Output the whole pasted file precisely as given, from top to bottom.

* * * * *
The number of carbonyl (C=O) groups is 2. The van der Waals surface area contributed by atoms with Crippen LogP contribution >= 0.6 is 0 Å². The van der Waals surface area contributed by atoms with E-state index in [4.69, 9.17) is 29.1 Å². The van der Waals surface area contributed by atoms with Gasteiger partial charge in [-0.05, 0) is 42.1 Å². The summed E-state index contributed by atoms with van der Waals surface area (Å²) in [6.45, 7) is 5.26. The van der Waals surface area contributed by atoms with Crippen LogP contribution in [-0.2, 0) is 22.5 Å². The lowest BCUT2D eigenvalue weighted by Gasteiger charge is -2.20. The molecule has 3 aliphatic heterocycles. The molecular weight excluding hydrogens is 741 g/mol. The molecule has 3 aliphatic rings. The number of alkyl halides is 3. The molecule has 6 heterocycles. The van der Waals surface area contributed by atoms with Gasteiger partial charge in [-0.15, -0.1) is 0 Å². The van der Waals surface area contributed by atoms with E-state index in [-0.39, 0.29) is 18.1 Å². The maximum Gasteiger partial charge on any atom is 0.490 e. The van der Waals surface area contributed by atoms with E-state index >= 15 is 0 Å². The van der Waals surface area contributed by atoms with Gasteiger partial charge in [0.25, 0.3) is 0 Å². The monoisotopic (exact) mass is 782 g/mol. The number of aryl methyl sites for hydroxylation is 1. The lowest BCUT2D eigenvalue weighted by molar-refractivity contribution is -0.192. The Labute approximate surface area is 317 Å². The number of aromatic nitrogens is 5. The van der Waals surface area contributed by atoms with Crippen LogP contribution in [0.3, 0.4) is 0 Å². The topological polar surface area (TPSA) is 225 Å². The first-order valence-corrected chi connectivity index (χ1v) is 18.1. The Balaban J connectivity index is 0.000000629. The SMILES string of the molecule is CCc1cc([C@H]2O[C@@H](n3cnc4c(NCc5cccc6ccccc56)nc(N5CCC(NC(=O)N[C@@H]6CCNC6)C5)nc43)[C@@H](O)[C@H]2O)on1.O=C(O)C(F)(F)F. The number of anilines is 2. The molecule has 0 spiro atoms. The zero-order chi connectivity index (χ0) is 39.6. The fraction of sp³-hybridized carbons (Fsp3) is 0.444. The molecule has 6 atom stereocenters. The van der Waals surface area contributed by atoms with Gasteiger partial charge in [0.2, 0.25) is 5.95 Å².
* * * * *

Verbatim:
The number of carbonyl (C=O) groups is 2. The van der Waals surface area contributed by atoms with Crippen LogP contribution >= 0.6 is 0 Å². The van der Waals surface area contributed by atoms with E-state index in [4.69, 9.17) is 29.1 Å². The van der Waals surface area contributed by atoms with Gasteiger partial charge in [-0.05, 0) is 42.1 Å². The summed E-state index contributed by atoms with van der Waals surface area (Å²) in [6.45, 7) is 5.26. The van der Waals surface area contributed by atoms with Crippen LogP contribution in [-0.2, 0) is 22.5 Å². The lowest BCUT2D eigenvalue weighted by Gasteiger charge is -2.20. The molecule has 3 aliphatic heterocycles. The molecular weight excluding hydrogens is 741 g/mol. The molecule has 3 aliphatic rings. The number of alkyl halides is 3. The molecule has 6 heterocycles. The van der Waals surface area contributed by atoms with Gasteiger partial charge in [-0.15, -0.1) is 0 Å². The van der Waals surface area contributed by atoms with E-state index in [-0.39, 0.29) is 18.1 Å². The maximum Gasteiger partial charge on any atom is 0.490 e. The van der Waals surface area contributed by atoms with E-state index >= 15 is 0 Å². The van der Waals surface area contributed by atoms with Gasteiger partial charge in [0.25, 0.3) is 0 Å². The monoisotopic (exact) mass is 782 g/mol. The number of aryl methyl sites for hydroxylation is 1. The lowest BCUT2D eigenvalue weighted by molar-refractivity contribution is -0.192. The Labute approximate surface area is 317 Å². The number of aromatic nitrogens is 5. The van der Waals surface area contributed by atoms with Crippen LogP contribution in [0.3, 0.4) is 0 Å². The topological polar surface area (TPSA) is 225 Å². The first-order valence-corrected chi connectivity index (χ1v) is 18.1. The Balaban J connectivity index is 0.000000629. The SMILES string of the molecule is CCc1cc([C@H]2O[C@@H](n3cnc4c(NCc5cccc6ccccc56)nc(N5CCC(NC(=O)N[C@@H]6CCNC6)C5)nc43)[C@@H](O)[C@H]2O)on1.O=C(O)C(F)(F)F. The number of anilines is 2. The molecule has 0 spiro atoms. The zero-order chi connectivity index (χ0) is 39.6. The fraction of sp³-hybridized carbons (Fsp3) is 0.444. The molecule has 6 atom stereocenters. The van der Waals surface area contributed by atoms with Gasteiger partial charge in [0.2, 0.25) is 5.95 Å².